Admissions requirements matter

Among admissions requirements, none appear to deter prospective students like standardized tests. One study found that adding standardized test requirements to admissions criteria for graduate programs was associated with a 44% decline in the pool of Black applicants.

It is sometimes claimed – as in David Leonhardt’s recent column— that eliminating standardized tests will “harm vulnerable people.” There is little evidence to support this position, in his column and more broadly. Rather, a recent study found no evidence that standardized test scores helped students from less-resourced schools stand out or increase their chances of admission. Instead, as early as third grade, high-stakes tests can lead high-achieving students in high-poverty schools to question their competence.

These issues are not just about race. In a sample of 515 math majors across the country, women were more likely to report that GRE requirements deter them from applying to graduate mathematics programs.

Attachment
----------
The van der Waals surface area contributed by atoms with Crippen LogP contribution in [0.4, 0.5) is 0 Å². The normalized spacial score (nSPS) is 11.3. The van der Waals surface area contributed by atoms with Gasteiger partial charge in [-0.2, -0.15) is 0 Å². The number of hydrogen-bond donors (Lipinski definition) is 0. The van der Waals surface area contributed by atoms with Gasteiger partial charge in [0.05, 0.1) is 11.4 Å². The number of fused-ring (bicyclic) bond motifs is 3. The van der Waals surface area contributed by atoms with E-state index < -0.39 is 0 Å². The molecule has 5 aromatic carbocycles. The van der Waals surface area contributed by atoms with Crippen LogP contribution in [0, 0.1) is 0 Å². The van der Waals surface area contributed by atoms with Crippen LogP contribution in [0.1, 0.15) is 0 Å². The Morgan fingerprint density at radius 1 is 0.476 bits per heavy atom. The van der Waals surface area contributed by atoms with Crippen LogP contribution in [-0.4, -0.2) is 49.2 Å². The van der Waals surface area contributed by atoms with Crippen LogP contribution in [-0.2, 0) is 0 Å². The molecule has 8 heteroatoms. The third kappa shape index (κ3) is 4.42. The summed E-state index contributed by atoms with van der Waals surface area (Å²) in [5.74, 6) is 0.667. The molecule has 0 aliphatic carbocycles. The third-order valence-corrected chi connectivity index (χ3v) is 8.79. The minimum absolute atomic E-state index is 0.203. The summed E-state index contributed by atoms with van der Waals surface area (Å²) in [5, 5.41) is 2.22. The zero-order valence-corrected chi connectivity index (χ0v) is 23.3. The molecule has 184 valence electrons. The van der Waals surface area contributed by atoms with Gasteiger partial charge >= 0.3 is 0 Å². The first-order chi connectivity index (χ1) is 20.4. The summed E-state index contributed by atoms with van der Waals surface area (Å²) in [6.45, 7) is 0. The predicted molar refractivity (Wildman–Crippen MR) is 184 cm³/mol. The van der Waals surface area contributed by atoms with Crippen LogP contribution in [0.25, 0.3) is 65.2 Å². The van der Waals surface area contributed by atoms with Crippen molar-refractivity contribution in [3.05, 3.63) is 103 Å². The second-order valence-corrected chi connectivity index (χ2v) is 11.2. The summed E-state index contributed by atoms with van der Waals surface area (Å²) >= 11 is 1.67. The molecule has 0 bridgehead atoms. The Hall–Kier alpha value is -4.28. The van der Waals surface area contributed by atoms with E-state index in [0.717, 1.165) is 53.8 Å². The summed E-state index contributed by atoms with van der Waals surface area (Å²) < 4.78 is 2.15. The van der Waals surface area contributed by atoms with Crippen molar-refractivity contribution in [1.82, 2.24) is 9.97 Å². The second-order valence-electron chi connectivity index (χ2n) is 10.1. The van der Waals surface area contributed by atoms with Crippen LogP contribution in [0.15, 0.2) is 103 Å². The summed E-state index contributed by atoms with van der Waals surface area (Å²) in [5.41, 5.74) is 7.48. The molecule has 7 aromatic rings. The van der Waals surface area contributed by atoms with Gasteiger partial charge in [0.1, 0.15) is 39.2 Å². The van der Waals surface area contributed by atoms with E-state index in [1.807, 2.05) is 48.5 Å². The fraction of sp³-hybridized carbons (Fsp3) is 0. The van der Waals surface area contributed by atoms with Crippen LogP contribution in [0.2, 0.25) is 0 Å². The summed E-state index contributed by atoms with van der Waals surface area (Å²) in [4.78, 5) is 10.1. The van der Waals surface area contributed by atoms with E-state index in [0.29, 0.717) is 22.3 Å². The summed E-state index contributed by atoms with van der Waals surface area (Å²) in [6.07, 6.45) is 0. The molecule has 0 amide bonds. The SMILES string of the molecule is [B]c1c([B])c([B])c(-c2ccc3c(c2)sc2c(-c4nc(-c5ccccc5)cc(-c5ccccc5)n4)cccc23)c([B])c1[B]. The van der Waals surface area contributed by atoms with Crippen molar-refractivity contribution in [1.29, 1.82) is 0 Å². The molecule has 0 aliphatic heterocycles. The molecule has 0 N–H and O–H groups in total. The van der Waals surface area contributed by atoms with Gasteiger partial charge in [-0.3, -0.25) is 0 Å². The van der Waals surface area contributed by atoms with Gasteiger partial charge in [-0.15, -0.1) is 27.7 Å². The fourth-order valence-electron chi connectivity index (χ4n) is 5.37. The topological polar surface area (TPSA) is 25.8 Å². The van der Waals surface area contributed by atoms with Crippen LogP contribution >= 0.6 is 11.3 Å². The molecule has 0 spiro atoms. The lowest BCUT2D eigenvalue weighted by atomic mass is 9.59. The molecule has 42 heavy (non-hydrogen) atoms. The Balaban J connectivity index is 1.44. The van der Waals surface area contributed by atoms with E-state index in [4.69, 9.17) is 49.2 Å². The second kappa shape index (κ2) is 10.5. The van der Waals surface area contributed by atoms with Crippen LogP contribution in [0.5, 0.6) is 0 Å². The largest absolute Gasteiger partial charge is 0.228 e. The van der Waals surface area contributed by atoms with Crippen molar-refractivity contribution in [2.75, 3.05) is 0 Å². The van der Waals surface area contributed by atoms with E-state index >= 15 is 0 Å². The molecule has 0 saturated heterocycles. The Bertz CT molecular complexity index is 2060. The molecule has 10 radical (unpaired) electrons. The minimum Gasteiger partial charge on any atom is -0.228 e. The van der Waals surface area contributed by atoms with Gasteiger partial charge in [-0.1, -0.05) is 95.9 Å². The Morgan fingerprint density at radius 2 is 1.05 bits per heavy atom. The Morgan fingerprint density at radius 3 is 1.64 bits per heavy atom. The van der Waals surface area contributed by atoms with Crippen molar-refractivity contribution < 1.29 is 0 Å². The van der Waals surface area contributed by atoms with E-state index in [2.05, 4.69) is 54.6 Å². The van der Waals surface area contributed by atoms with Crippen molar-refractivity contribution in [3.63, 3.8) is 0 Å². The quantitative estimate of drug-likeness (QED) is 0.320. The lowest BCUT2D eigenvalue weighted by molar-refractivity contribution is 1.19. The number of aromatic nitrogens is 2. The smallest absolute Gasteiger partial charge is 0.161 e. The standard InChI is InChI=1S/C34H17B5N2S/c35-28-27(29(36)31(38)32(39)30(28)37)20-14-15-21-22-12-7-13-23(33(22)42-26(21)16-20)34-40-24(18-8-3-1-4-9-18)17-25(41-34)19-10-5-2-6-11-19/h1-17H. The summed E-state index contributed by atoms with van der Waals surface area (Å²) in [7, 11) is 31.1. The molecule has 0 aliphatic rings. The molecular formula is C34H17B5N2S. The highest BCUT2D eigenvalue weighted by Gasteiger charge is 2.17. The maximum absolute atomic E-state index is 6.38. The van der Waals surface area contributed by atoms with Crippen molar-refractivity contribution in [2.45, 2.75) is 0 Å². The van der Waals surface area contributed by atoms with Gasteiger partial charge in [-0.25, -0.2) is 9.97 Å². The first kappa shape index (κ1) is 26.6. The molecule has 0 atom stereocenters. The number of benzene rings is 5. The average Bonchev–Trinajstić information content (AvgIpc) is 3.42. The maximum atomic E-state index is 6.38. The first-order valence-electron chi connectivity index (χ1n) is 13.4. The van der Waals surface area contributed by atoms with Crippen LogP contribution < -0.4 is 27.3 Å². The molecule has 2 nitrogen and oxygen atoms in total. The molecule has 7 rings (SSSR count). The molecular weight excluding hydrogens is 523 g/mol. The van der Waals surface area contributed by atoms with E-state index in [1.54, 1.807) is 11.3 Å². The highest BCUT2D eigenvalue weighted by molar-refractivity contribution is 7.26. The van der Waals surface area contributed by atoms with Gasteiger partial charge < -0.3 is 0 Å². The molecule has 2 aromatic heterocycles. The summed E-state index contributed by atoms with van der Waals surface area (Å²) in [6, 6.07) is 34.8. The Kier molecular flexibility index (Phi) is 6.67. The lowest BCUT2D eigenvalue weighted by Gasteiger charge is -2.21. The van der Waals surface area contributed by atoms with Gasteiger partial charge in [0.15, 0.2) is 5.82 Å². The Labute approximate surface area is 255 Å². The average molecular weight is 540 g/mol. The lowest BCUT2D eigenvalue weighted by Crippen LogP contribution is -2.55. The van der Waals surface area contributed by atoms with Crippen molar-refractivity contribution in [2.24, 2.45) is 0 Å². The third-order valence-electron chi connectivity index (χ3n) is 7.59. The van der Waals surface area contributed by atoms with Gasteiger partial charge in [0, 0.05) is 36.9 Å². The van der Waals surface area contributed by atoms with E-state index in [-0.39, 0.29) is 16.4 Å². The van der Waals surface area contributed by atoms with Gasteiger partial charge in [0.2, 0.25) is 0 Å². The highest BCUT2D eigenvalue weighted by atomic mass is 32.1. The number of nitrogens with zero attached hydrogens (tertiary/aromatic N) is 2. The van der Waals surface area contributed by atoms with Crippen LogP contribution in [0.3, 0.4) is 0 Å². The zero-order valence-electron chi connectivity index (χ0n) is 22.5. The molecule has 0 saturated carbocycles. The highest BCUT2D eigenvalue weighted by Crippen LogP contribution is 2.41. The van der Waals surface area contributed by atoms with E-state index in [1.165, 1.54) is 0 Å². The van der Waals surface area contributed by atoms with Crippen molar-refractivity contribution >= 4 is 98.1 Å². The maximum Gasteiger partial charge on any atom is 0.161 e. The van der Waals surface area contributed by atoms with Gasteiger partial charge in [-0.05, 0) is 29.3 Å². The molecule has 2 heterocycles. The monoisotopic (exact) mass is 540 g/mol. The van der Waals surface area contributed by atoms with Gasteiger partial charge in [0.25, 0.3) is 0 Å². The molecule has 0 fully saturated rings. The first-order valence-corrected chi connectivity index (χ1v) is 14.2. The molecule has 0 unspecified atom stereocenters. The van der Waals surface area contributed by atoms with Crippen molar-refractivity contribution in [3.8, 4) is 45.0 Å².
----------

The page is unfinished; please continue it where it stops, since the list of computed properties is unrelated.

Recruitment cues

Admissions and recruitment go hand in hand. My research team recently found that an integrated strategy was therefore essential to STEM graduate programs protecting student diversity in states with affirmative action bans. Recruitment involved more than competitive financial aid packages, glossy brochures, and the shine of rankings. It involved sending culturally-attuned cues about intellectual and social belonging through formal and informal communications, connecting prospective applicants with current students and professors, and countering widespread stereotypes about chilly climates in STEM.